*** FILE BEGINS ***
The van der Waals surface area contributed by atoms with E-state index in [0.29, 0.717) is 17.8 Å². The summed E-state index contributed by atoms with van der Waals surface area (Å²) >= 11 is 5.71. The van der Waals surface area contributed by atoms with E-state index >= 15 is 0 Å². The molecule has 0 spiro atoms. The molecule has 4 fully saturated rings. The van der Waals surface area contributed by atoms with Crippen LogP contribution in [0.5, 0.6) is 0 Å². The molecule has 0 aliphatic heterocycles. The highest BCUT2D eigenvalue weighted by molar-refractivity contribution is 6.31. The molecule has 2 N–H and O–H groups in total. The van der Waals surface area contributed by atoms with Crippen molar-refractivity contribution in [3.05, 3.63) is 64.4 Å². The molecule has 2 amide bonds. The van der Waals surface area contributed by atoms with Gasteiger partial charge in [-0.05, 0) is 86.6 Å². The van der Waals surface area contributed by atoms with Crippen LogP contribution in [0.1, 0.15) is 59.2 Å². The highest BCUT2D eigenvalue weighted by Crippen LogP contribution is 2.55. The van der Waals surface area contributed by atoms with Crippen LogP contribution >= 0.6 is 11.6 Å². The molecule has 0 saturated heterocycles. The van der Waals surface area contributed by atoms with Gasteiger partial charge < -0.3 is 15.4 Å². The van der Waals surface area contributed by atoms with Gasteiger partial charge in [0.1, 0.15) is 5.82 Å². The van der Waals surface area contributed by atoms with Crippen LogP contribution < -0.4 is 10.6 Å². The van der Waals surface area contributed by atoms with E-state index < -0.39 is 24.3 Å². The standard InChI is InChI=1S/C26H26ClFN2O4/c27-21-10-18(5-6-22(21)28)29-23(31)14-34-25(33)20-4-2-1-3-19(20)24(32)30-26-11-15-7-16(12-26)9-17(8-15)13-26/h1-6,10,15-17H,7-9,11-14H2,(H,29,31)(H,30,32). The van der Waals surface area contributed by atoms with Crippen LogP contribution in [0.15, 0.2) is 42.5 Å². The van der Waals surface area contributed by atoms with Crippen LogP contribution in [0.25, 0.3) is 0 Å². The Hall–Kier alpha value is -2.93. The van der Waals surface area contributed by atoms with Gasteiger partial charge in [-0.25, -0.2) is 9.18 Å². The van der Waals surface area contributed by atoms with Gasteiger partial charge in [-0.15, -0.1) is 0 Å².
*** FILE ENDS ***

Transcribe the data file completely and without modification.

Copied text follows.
The van der Waals surface area contributed by atoms with E-state index in [0.29, 0.717) is 17.8 Å². The summed E-state index contributed by atoms with van der Waals surface area (Å²) >= 11 is 5.71. The van der Waals surface area contributed by atoms with E-state index >= 15 is 0 Å². The molecule has 0 spiro atoms. The molecule has 4 fully saturated rings. The van der Waals surface area contributed by atoms with Crippen LogP contribution in [0.5, 0.6) is 0 Å². The molecule has 0 aliphatic heterocycles. The highest BCUT2D eigenvalue weighted by molar-refractivity contribution is 6.31. The molecule has 2 N–H and O–H groups in total. The van der Waals surface area contributed by atoms with Crippen molar-refractivity contribution in [3.05, 3.63) is 64.4 Å². The molecule has 2 amide bonds. The van der Waals surface area contributed by atoms with Gasteiger partial charge in [-0.05, 0) is 86.6 Å². The van der Waals surface area contributed by atoms with Crippen LogP contribution in [0.1, 0.15) is 59.2 Å². The highest BCUT2D eigenvalue weighted by Crippen LogP contribution is 2.55. The van der Waals surface area contributed by atoms with Crippen LogP contribution >= 0.6 is 11.6 Å². The molecule has 0 saturated heterocycles. The van der Waals surface area contributed by atoms with Gasteiger partial charge < -0.3 is 15.4 Å². The van der Waals surface area contributed by atoms with Gasteiger partial charge in [0.1, 0.15) is 5.82 Å². The van der Waals surface area contributed by atoms with Crippen LogP contribution < -0.4 is 10.6 Å². The van der Waals surface area contributed by atoms with E-state index < -0.39 is 24.3 Å². The standard InChI is InChI=1S/C26H26ClFN2O4/c27-21-10-18(5-6-22(21)28)29-23(31)14-34-25(33)20-4-2-1-3-19(20)24(32)30-26-11-15-7-16(12-26)9-17(8-15)13-26/h1-6,10,15-17H,7-9,11-14H2,(H,29,31)(H,30,32). The van der Waals surface area contributed by atoms with Crippen LogP contribution in [0.15, 0.2) is 42.5 Å². The van der Waals surface area contributed by atoms with Crippen LogP contribution in [0.25, 0.3) is 0 Å². The Hall–Kier alpha value is -2.93. The van der Waals surface area contributed by atoms with Gasteiger partial charge in [-0.25, -0.2) is 9.18 Å². The van der Waals surface area contributed by atoms with Gasteiger partial charge in [-0.15, -0.1) is 0 Å².